• per Wikipedia, the English tradition of specific collective nouns for different types of animal arose in the late Middle Ages and were originally referred to as "terms of venery".

    September 12, 2014

  • yo, I was just looking at Wikipedia re: collective nouns and found out a fun old name for collective nouns specific to animals: term of venery

    September 12, 2014

  • check out hairy eyeball

    September 12, 2014

  • imagine a first date where all these words were used, though.

    September 12, 2014

  • bilby, erin, belated thanks.

    September 12, 2014

  • reliable reddit. this is more like a cool 2004 word. not surprised it's in Wiktionary.

    September 5, 2014

  • Hi long time no see Wordniks!!
    Have you guys heard about this new dinosaur? Properly dreadnoughtus schrani, it's the “new” largest dino. I find the critter notable as much for the unwieldiness of its name as for its purported size.

    September 5, 2014

  • June 16, 2014

  • infra dig is actually far more common

    June 16, 2014

  • great, thanks

    June 16, 2014


  • June 16, 2014

  • to cover a large area and use a number of resources in searching for something; or to set a low threshold for selection or acceptance

    May 13, 2014

  • adorbs? (blech)

    May 12, 2014

  • recently described unusual purple mineral. from Australia, natch.
    http://www.popsci.com/article/science/unique-mineral-discovered-australia

    A previously unknown mineral has been discovered in a remote location in Western Australia. The mineral, named putnisite, appears purple and translucent, and contains strontium, calcium, chromium, sulphur, carbon, oxygen and hydrogen, a very unusual combination.
    While dozens of new minerals are discovered each year, it is rare to find one that is unrelated to already-known substances....
    It appears as tiny semi-cubic crystals and is often found within quartz. Putnisite is relatively soft, with a Mohs hardness of 1.5 to 2 (out of 10), comparable to gypsum, and brittle. It's unclear yet if the mineral could have any commercial applications.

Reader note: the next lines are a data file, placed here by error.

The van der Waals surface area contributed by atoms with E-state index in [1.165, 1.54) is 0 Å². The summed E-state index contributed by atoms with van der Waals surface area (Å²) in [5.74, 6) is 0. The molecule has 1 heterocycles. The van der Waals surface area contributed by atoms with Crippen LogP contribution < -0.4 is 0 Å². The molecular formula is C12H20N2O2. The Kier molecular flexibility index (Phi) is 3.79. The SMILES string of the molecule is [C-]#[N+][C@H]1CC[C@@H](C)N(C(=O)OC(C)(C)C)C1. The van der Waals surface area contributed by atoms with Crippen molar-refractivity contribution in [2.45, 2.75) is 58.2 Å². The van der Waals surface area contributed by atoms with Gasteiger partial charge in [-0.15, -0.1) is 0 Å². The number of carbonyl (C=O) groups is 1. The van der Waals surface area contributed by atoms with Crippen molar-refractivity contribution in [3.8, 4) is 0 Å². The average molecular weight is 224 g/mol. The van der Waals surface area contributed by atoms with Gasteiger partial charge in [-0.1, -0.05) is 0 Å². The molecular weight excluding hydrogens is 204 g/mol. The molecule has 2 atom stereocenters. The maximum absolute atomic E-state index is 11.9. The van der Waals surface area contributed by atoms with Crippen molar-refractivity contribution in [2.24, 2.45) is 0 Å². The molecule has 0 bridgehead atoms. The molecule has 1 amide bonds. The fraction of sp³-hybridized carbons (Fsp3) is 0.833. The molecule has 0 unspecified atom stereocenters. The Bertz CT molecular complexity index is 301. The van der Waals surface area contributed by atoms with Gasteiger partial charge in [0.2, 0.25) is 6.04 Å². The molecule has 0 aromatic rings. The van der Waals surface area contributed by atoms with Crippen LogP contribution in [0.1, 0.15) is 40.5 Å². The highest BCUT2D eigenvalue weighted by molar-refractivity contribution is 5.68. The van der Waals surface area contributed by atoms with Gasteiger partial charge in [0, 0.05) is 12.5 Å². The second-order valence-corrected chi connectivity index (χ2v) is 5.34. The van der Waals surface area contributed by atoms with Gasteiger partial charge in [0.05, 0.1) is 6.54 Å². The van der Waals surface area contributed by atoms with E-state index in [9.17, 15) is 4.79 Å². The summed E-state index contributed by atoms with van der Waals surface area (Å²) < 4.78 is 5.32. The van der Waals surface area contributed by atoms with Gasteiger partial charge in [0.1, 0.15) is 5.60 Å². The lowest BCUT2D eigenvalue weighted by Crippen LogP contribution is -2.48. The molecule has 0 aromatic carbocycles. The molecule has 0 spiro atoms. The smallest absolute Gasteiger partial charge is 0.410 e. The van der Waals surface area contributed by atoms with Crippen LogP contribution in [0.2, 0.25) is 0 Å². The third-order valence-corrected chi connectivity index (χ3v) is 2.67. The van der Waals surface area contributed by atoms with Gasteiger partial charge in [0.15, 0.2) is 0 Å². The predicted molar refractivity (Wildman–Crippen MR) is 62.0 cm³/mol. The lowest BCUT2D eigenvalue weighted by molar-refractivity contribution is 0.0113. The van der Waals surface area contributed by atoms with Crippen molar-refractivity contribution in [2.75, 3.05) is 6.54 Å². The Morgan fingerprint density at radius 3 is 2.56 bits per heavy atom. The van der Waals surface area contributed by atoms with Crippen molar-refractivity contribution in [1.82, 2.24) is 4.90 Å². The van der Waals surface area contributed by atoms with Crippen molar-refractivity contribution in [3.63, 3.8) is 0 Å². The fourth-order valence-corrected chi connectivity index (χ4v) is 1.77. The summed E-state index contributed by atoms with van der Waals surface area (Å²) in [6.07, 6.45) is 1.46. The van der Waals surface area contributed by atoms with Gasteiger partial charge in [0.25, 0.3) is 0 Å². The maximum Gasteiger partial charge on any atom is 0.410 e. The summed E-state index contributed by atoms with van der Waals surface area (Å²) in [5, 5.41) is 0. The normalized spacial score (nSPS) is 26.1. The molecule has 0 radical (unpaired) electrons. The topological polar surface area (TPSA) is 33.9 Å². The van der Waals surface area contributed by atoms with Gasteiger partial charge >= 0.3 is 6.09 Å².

May 12, 2014

  • a humorous riff on the slang terms YOLO and swag (from Wiktionary: n. Style; fashionable appearance or manner), and the character Bilbo Baggins from The Hobbit

    May 8, 2014

  • I enjoyed this limerick very much.

    May 8, 2014

  • mamagoose26 commented on the user mamagoose26

    I looked up the word fever-bright. Although it has been used in plenty of places, there is no listed definition. I would say that fever-bright means "eyes radiant through a fever from illness, or excitement; frenzied."

    May 8, 2014

  • this kind of info is very welcome here! Normally you would place such a comment on the word's entry page. I'm copying your comment to the fever-bright entry, q.v.

    May 8, 2014

  • to fall on one's face, or to die.

    May 8, 2014

  • Not sure about that etymology, at least in regards to the vernacular salutation usage. I believe it's a contraction of "hey, yo"

    May 2, 2014

  • wanted to check this out. some googling shows this word was probably coined by Cynic philosopher Crates, in reference to his marriage; both husband and wife were of the Cynic school. So it sounds like he was simply saying it was a "marriage of dogs", or of dog-like people, in other words, of Cynics. I don't think he was trying to connote retrocopulation. "Marriage" is a stronger translation of the Greek γάμος—gamos—than "coupling" (indeed, the IE root *gem(e)- is supposed to be "to marry")